In the September 2014 "Nebraska Agricultural Machinery and Equipment Sales Tax Exemption Information Guide" (Information Guide), the Department interpreted the phrase "depreciable repairs or parts." The Information Guide defined [296 Neb. 350] repairs and parts as depreciable, "if they will appreciably prolong the life of the property, arrest its deterioration, or increase its value or usefulness, and are ordinary capital expenditures for which a deduction is allowed only through the depreciation/ cost recovery allowance." Conversely, according to the Tax Commissioner, the Information Guide explained that nondepreciable repair and replacement parts are those that "keep the property in an ordinary or usable condition, do not increase the value of the agricultural machinery and equipment repaired, or lengthen its life."

         The Information Guide informed purchasers of depreciable repairs or parts that they may receive a refund of the sales and use taxes paid thereon by filing a "Nebraska Sales and Use Tax Refund Claim for Agricultural Machinery and Equipment Purchases or Leases, Form 7AG-1" (Form 7AG-1).

         2. Factual History

         The Cooperatives are buyers and sellers of agricultural products and inputs, including purchasing, selling, and storing grain. Both also provide on-farm services and products.

         In September 2014, the Cooperatives submitted to the Department several Form 7AG-l's seeking refunds of sales and use taxes. Accompanying the forms were spreadsheets listing the transactions forming the basis of the claims and invoices related to those transactions. Neither of the Cooperatives submitted its personal property tax return or depreciation schedule to verify it had also paid personal property taxes on the agricultural machinery and equipment repairs or parts.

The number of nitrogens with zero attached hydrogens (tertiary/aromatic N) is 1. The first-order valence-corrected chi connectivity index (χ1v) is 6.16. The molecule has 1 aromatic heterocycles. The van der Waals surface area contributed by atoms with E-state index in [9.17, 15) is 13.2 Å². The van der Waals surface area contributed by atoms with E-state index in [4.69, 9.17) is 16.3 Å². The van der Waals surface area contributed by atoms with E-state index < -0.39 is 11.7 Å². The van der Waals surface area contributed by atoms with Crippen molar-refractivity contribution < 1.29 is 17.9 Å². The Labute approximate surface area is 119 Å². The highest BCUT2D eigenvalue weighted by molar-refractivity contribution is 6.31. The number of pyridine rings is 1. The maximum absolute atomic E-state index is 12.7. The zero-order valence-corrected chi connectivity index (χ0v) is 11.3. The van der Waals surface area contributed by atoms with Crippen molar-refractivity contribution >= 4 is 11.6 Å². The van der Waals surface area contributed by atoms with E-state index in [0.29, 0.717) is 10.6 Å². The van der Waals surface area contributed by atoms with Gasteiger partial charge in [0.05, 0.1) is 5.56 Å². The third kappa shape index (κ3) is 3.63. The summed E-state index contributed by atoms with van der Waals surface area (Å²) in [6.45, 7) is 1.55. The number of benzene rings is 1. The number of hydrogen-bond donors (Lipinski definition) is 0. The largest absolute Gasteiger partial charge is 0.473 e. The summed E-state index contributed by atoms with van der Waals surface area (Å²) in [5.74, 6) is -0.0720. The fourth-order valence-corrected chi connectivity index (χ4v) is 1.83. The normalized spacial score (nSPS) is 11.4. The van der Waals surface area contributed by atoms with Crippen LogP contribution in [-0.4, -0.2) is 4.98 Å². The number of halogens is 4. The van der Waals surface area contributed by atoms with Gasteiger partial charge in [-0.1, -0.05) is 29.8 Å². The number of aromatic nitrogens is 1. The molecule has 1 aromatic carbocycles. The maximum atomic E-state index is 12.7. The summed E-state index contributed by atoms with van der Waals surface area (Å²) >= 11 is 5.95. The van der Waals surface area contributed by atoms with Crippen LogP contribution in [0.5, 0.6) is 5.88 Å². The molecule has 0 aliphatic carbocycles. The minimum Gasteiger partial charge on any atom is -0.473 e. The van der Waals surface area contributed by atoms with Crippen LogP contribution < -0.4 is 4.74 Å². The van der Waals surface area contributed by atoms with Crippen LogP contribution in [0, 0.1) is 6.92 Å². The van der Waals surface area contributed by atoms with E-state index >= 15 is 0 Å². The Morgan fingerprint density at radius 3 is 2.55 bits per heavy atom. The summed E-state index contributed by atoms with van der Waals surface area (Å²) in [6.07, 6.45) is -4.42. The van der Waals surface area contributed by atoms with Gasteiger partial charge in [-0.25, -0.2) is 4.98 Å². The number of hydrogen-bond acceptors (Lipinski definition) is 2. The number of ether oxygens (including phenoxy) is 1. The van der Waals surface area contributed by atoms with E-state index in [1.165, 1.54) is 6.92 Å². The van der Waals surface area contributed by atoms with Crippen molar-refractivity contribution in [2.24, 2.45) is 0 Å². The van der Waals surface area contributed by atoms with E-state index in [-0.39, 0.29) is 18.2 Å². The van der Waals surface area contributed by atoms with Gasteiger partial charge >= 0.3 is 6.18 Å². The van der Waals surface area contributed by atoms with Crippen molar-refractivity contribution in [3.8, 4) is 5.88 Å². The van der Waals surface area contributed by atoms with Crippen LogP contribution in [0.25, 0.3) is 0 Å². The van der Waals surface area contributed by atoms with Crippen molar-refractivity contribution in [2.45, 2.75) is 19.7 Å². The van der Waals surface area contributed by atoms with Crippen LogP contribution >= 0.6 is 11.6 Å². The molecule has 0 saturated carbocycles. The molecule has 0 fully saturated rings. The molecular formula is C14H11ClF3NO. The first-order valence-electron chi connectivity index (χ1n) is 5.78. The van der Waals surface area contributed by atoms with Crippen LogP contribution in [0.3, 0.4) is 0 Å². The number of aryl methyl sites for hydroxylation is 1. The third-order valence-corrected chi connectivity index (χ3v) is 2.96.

(a) Farmers' Refund Claim

         Farmers submitted a single Form 7AG-1 for a refund of the sales and use taxes paid on repairs or parts for $1, 582.48.

         In response, the Department sent an email to Farmers notifying it that some invoices were determined to be for repair, replacement, or maintenance parts. The Department stated that it could refund the taxes paid thereon only if Farmers had paid personal property taxes on the items and requested Farmers [296 Neb. 351] submit a copy of its personal property tax return or depreciation schedule to verify that it had. In October 2014, the Department sent another email to Farmers, asking if Farmers had placed any of the claimed purchases on its personal property tax return. The record does not show that Farmers responded to either email.

         In March 2015, the Department notified Farmers that it had completed processing the refund claim and that it had denied a portion of the requested refund, because the taxes were on purchases of nondepreciable repairs or parts. The items disallowed by the Department included, but were not limited to, alternators, bolts, gaskets, sensors, and an air conditioner for "Terragators/Floaters" owned and operated by Farmers. Counsel for Farmers responded in an email ...